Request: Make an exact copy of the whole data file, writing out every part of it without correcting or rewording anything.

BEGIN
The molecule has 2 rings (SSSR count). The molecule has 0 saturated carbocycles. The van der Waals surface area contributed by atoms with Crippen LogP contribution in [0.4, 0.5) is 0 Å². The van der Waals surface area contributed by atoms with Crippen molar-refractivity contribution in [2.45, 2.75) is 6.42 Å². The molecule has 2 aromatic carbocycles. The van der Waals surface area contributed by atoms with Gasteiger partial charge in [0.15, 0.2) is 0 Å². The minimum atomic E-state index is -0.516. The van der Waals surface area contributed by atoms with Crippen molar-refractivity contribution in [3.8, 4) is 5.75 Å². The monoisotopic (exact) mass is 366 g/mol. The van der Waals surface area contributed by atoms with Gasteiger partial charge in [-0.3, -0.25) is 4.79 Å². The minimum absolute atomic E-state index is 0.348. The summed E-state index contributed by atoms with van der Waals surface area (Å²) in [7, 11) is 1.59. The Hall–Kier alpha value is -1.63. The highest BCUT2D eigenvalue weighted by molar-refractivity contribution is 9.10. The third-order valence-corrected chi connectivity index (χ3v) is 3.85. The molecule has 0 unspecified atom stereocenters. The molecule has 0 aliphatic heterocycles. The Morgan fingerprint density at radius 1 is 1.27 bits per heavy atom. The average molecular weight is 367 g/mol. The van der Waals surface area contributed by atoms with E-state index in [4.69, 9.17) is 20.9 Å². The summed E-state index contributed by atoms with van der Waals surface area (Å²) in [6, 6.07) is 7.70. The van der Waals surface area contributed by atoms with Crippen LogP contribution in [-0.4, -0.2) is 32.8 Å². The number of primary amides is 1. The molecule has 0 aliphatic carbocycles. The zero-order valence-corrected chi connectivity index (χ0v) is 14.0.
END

The molecule has 2 rings (SSSR count). The molecule has 0 saturated carbocycles. The van der Waals surface area contributed by atoms with Crippen LogP contribution in [0.4, 0.5) is 0 Å². The van der Waals surface area contributed by atoms with Crippen molar-refractivity contribution in [2.45, 2.75) is 6.42 Å². The molecule has 2 aromatic carbocycles. The van der Waals surface area contributed by atoms with Gasteiger partial charge in [0.15, 0.2) is 0 Å². The minimum atomic E-state index is -0.516. The van der Waals surface area contributed by atoms with Crippen molar-refractivity contribution in [3.8, 4) is 5.75 Å². The monoisotopic (exact) mass is 366 g/mol. The van der Waals surface area contributed by atoms with Gasteiger partial charge in [-0.3, -0.25) is 4.79 Å². The minimum absolute atomic E-state index is 0.348. The summed E-state index contributed by atoms with van der Waals surface area (Å²) in [7, 11) is 1.59. The Hall–Kier alpha value is -1.63. The highest BCUT2D eigenvalue weighted by molar-refractivity contribution is 9.10. The third-order valence-corrected chi connectivity index (χ3v) is 3.85. The molecule has 0 unspecified atom stereocenters. The molecule has 0 aliphatic heterocycles. The Morgan fingerprint density at radius 1 is 1.27 bits per heavy atom. The average molecular weight is 367 g/mol. The van der Waals surface area contributed by atoms with E-state index in [4.69, 9.17) is 20.9 Å². The summed E-state index contributed by atoms with van der Waals surface area (Å²) in [6, 6.07) is 7.70. The van der Waals surface area contributed by atoms with Crippen LogP contribution in [-0.4, -0.2) is 32.8 Å². The number of primary amides is 1. The molecule has 0 aliphatic carbocycles. The zero-order valence-corrected chi connectivity index (χ0v) is 14.0.